This, for me, was the comic of the year. Published by Picturebox, which will be shuttering its doors at the end of this month and is currently holding a 50% off everything sale (codeword: sale), this serves well as a culmination of a publishing collaboration between Santoro and Dan Nadel, who runs PBox. (though one can hope they will work together at some point in the future, sooner rather than later, and yes, I am well aware they are both at TCJ.com)
My first introduction to Santoro's work was Cold Heat - Nadel gave me the first four issues, along with the first couple 1-800-Mice, at MoCCa fest 2007, when I was just starting out as a "comics journalist" - and, upon my first glance through the comics, I was nonplussed by the art. When I finally read those comics, though, I discovered my first assumption was completely and utterly wrong. This was an engaging book that spoke directly to me, and I had to have more. Pompeii is no different.
Santoro works in a very "simplistic" style, choosing not to define his characters with incessant cross-hatching or photoshopped color effects. Instead, he focuses on the core of his characters, using the bare minimum of lines to delineate his images. And with Pompeii he went even further, utilizing thin pencil lines with occasional ink wash, as well as keeping in some of the initial linework that can act as a shadow of movement for a given figure. This spare use of lines and dearth of detail imbues the story with a rough quality that propels readers through the story and reflects the mood of a given scene, while also reaffirming one of the themes of the book - that of artists and their relationships with their artistic creations.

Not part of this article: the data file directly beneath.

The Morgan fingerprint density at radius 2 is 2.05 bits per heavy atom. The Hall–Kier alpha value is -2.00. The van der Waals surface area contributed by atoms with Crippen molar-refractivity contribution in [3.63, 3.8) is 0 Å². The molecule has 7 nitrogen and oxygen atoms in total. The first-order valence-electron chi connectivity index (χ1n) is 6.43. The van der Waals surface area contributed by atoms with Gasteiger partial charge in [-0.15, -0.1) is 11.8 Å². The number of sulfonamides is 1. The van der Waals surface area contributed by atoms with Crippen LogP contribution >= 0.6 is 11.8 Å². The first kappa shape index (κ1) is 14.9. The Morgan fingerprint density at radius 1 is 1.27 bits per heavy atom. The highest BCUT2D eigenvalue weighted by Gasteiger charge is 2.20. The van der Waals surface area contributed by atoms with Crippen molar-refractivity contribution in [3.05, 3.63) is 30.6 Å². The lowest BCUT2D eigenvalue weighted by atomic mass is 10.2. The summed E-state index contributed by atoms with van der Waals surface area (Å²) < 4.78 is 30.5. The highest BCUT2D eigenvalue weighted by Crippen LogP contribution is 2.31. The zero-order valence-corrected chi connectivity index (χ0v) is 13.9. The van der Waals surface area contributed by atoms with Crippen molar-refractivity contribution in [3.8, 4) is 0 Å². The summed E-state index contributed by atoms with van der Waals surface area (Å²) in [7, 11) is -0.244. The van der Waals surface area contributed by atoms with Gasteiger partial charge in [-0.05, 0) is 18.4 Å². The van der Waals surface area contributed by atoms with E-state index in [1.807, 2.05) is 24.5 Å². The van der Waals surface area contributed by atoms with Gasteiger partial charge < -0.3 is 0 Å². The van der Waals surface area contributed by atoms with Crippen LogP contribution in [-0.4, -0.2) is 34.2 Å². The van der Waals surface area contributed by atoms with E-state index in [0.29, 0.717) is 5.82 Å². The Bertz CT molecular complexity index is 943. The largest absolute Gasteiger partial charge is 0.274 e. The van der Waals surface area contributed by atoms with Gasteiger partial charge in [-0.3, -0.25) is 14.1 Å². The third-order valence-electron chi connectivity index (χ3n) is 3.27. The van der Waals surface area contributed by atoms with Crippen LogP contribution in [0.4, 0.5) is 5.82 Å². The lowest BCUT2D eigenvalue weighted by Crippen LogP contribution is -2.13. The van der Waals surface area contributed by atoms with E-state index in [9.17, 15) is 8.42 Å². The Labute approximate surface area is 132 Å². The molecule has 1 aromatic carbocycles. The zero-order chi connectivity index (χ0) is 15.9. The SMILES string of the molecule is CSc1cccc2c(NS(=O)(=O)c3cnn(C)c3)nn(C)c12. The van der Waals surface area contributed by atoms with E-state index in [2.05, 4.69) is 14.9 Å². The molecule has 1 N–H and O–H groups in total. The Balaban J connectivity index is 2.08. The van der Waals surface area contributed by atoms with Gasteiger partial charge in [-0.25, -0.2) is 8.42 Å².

Pompeii also tackles the broad theme of love, offering varying interpretations of that word, and Santoro manages to introduce the complexity of such a topic through these various relationships, showcasing myriad facets of what we call love through the interactions of the characters. Under the pencil and brush of Santoro, we get very real, and some very tender, moments that all too often are ignored in popular entertainment, whether that be comics or books, television or film, and it elevates Pompeii to a wholly different level, to my mind.
Dash Shaw made a very astute observation about Santoro's work in Pompeii. He noted that "[t]he characters' faces are all 100% real and expressive in a way that's absent in nearly every other comic I've ever read. Most cartoon characters' faces are made out of cardboard. The people in Pompeii actually seem to have a soul behind their eyes." I had forgotten about this quote until I finally got a chance to read the book. And halfway through, I realized I was noticing a similar thing and remembered Shaw's remark. He nails one of the things that speaks to me in Santoro's art - there is a soul behind his characters' eyes, and it is that, among so many other aspects of his work, that really tugs at my heart when I read a Frank Santoro comic. Pompeii is no different. COMIC OF THE YEAR, in my humble opinion. Either get it through Copacetic Comics, where you can get a copy of Santoro's Blast Furnace Funnies as well, or go to Picturebox and get it for half off. You will not be disappointed.